The Vuelta a España has cancelled stage six's planned summit finish on the Tourmalet due to French coronavirus restrictions.
The sixth stage of the Spanish Grand Tour was supposed to finish atop the mythical French climb in the Pyrenees but with the coronavirus health emergency declared in France and the subsequent restrictions put in place, the race will now find an alternative route.
The original course was set to take on three French climbs, the Alto de Portalet and Col d'Aubisque before the peloton ascends the Tourmalet, which has forced the entire stage to be redesigned.
The new stage six will see a flatter opening half before the category three Alto de Pertralba and the category two Puerto de Cotefablo and then a summit finish up the category one Aramón Formigal.
After the sprint point at Biescas, the peloton will face nearly 27km of uphill terrain to the finish line.
The climb was the scene on stage 15 of the 2016 Vuelta where Nairo Quintana put nearly three minutes into Chris Froome to cement his general classification lead and take his second overall victory at a Grand Tour.
Race organisers thanked local authorities for their flexibility in such a short frame of time to keep the race on the road, while also reminding fans that access to summit finishes is restricted due to the coronavirus pandemic.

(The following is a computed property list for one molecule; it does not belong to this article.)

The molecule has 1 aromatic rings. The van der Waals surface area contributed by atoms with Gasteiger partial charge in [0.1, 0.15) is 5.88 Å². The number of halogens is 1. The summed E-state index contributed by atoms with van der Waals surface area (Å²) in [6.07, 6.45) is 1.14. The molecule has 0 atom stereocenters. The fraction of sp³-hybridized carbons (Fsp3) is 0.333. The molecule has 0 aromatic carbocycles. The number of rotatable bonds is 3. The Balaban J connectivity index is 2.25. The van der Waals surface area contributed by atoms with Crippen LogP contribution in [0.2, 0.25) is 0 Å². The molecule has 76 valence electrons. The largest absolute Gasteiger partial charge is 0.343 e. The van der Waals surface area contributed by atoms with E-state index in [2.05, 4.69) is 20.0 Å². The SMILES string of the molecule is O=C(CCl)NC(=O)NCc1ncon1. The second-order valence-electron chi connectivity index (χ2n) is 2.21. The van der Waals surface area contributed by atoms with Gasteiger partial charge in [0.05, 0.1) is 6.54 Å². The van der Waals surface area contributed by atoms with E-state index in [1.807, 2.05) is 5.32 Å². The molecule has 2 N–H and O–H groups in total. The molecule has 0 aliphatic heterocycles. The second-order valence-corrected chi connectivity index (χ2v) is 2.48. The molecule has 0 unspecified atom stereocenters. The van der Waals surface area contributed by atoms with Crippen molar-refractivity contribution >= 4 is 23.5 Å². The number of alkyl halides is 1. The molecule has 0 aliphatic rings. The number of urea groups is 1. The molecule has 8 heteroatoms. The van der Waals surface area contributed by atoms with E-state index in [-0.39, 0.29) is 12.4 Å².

The penultimate stage 20 from Alba to Sestriere was initially due to cross the French border to take on the Colle dell’Agnello and the Col de l’Izoard, but will now instead tackle the Sestriere three times before the final race against the clock in Milan.
That time trial will decide the winner of the maglia rosa, with Wilco Kelderman (Sunweb), Jai Hindley (Sunweb) and Tao Geoghegan Hart (Ineos) all within 15 seconds of each other.
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Hi. I'm Cycling Weekly's Weekend Editor. I like writing offbeat features and eating too much bread when working out on the road at bike races.
Before joining Cycling Weekly I worked at The Tab and I've also written for Vice, Time Out, and worked freelance for The Telegraph (I know, but I needed the money at the time so let me live).
I also worked for ITV Cycling between 2011-2018 on their Tour de France and Vuelta a España coverage. Sometimes I'd be helping the producers make the programme and other times I'd be getting the lunches. Just in case you were wondering - Phil Liggett and Paul Sherwen had the same ham sandwich every day, it was great.
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